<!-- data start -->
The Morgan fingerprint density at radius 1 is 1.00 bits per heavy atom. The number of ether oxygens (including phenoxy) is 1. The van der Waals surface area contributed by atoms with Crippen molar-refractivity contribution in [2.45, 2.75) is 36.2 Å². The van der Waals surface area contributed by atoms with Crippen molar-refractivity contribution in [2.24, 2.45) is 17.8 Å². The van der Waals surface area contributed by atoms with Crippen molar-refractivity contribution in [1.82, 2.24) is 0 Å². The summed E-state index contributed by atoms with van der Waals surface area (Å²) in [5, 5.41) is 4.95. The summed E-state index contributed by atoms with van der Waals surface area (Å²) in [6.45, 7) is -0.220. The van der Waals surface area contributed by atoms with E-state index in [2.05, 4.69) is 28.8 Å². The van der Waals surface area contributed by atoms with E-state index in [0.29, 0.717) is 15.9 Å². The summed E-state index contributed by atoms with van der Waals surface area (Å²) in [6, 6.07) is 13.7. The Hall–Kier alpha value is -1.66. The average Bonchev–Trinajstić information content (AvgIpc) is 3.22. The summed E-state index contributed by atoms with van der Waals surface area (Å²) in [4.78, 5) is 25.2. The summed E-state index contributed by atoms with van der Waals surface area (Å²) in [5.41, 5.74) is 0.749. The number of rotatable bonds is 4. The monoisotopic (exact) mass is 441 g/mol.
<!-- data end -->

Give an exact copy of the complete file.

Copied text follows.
The Morgan fingerprint density at radius 1 is 1.00 bits per heavy atom. The number of ether oxygens (including phenoxy) is 1. The van der Waals surface area contributed by atoms with Crippen molar-refractivity contribution in [2.45, 2.75) is 36.2 Å². The van der Waals surface area contributed by atoms with Crippen molar-refractivity contribution in [2.24, 2.45) is 17.8 Å². The van der Waals surface area contributed by atoms with Crippen molar-refractivity contribution in [1.82, 2.24) is 0 Å². The summed E-state index contributed by atoms with van der Waals surface area (Å²) in [5, 5.41) is 4.95. The summed E-state index contributed by atoms with van der Waals surface area (Å²) in [6.45, 7) is -0.220. The van der Waals surface area contributed by atoms with E-state index in [2.05, 4.69) is 28.8 Å². The van der Waals surface area contributed by atoms with E-state index in [0.29, 0.717) is 15.9 Å². The summed E-state index contributed by atoms with van der Waals surface area (Å²) in [6, 6.07) is 13.7. The Hall–Kier alpha value is -1.66. The average Bonchev–Trinajstić information content (AvgIpc) is 3.22. The summed E-state index contributed by atoms with van der Waals surface area (Å²) in [4.78, 5) is 25.2. The summed E-state index contributed by atoms with van der Waals surface area (Å²) in [5.41, 5.74) is 0.749. The number of rotatable bonds is 4. The monoisotopic (exact) mass is 441 g/mol.